JOLIET – Two giant butterflies are perched on one wall at Joliet’s Bicentennial Park.
If Sandy Gerrettie has her way, the rest of Joliet is next.
These 12-foot- by- 7-foot painted butterflies are the result of a contest Sandy Gerrettie entered one day, a contest with a catch.
Only nonprofits could enter.
The host was the Butterfly Effect, “an underground movement redefining philanthropy one “butterfly” at a time.”
Gerrettie founded the Joseph L. Gerrettie Blue Line Heroes Foundation in memory of her husband, won the right to partner with the Butterfly Effect to raise money for the foundation.
Joe, a former Joliet police officer, was beaten for three minutes in June 2009 after responding to a report of a man threatening to burn down the house of his ex-girlfriend.
The incident left Joe with brain injuries. This led to his early retirement in 2010. Joe died in 2013.
The foundation trains therapy dogs and service dogs to “connect animals with humans for love, compassion and healing,” according to the foundation’s Facebook page.
So far, the foundation has placed two dogs, one in Westmont and one in Chicago, Sandy said. The Westmont dog was trained to assist with grief therapy. The Chicago pup went to a veteran with severe post-traumatic stress disorder.
“This dog has turned his life around,” Gerrettie said. “He’s now able to leave his house. He’s able to work and lead a good life.”
Now, through partnering with the City of City, Sandy is on a mission to fill Joliet with beauty and healing through butterfly murals.
Sandy is all about healing. She previously owned the former Healing and Wellness Center in Joliet.
“I think the whole country needs healing, in my opinion, especially with some of the events that happened in Joliet recently,” Gerrettie said. “I think it’s the perfect time to get the community together, to be the change we all want to see.”
Sandy said she and her son David Gerrettie drove around Joliet, considering possible locations. Many buildings were privately owned, narrowing their options. And then they stopped by the Billie Limacher Bicentennial Park & Theatre.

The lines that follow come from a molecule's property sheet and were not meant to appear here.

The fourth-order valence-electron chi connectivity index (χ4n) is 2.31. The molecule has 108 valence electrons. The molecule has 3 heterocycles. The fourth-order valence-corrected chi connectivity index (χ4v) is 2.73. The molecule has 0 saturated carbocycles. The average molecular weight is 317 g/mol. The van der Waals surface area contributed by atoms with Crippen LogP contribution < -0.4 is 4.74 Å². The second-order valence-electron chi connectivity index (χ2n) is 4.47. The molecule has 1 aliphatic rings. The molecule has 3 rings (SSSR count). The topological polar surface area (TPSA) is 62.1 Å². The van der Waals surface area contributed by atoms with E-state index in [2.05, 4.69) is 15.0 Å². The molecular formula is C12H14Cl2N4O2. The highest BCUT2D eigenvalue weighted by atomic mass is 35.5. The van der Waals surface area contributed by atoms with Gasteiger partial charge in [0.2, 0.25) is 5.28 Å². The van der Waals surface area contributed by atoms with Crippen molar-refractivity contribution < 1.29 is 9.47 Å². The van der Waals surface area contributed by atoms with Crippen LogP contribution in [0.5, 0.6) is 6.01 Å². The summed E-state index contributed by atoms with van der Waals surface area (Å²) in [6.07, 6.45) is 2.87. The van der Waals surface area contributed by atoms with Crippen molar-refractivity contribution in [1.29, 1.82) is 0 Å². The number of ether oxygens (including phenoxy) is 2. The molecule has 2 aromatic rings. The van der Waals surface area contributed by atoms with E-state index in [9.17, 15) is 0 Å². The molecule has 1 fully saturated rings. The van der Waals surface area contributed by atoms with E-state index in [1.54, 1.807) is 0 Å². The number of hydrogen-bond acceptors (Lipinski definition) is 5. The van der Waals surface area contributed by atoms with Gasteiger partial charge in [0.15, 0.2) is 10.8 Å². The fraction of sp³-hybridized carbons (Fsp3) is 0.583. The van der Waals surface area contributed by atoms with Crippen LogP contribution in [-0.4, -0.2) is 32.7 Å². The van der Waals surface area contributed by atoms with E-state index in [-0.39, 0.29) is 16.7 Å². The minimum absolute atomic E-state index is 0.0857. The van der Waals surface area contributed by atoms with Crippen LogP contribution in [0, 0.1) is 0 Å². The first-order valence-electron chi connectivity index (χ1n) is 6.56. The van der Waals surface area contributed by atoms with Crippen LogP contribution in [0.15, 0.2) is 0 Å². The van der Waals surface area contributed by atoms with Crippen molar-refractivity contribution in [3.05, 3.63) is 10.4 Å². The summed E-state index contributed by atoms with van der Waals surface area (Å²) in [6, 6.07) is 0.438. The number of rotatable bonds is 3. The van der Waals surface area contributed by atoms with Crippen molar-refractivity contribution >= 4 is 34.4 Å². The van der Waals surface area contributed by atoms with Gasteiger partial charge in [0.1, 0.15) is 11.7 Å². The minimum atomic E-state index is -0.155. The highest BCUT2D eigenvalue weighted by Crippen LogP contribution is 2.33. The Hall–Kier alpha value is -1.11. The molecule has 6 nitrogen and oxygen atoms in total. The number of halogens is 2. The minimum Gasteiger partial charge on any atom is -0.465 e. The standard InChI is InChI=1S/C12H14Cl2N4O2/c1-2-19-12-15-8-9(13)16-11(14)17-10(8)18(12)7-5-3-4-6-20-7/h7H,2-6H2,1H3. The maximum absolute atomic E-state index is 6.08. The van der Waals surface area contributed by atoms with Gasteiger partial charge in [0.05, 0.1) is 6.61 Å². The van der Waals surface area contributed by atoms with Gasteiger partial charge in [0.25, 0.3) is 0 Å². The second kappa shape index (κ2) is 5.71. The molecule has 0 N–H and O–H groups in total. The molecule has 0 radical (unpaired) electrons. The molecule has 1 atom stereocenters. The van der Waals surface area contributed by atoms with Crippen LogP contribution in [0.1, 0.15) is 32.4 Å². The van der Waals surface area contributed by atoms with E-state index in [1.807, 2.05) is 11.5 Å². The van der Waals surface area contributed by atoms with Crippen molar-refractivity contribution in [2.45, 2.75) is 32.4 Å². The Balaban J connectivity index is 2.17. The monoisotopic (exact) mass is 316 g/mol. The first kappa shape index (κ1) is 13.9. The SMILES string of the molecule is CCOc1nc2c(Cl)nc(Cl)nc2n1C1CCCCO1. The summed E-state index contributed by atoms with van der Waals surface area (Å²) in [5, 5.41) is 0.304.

“They have this huge empty space right on the river and it’s beautiful,” Sandy said. “It’s very accessible to anyone who wants to come to the park and walk around.”
So Sandy called Joliet City Councilman Mike Turk so see if he could help. And Turk did.
Turk said he remembered Joe and called Lori Carmine, Bicentennial Park manager to explain the project to her. Carmine reached out to Sandy, Turk said, and they had an agreement within a couple days.
“Some say government doesn’t work quickly,” Turk said, “but this time it did.”
Turk said he plans to stop by soon and see the butterflies for himself.
“It’s a pretty cool project,” Turk said.
Carmine said she even suggested a more visible location for the butterflies – until she realized their size and agreed a large blank wall was best. Carmine said Bicentennial Park is full of art so they butterflies should feel at home.
Besides, this art is different.
“It has a message,” Carmine said.
Next, Sandy needed paint. So J.C. Licht in Joliet donated all the paint – 16 quarts of it.
Mike Krock, manager, said he was happy to provide the paint, especially considering the cause. So Krock led Sandy through the color wheel and helped her select colors he thought might work well for the project.
Krock said he also is planning to check out the progress and “lend a hand” if needed.
“I just feel for her and her family,” Krock said. “I wanted to show support.”
The fundraising aspect of the Butterfly Effect is simple. People take pictures of themselves next to the butterflies and post to social media, Sandy said. The Joseph L. Gerrettie Blue Line Heroes Foundation will receive $1 for each posting, she said.
Money raised will go toward training more therapy dogs, Sandy said.
Although the foundation already has a few volunteer painters, Gerrettie said she still needs more. The entire project must be completed by May 24, the day before Bicentennial Park’s Redneck Ravinia on May 25, when Bicentennial Park will unveil it.
Fortunately, helping out is simple. Because each volunteer adds personalized touches, no two butterflies are alike – nor are they meant to be.
“Just pick your colors. Here’s a brush and go do your thing,” Gerrettie said.
To volunteer for butterfly-painting, call Sandy Gerrettie at 815-791-7484. For more information on the foundation, visit the Joseph L Gerrettie Blue Line Heroes Foundation on Facebook.
For more information on the Butterfly Effect, visit butterflyeffectbethechange.com.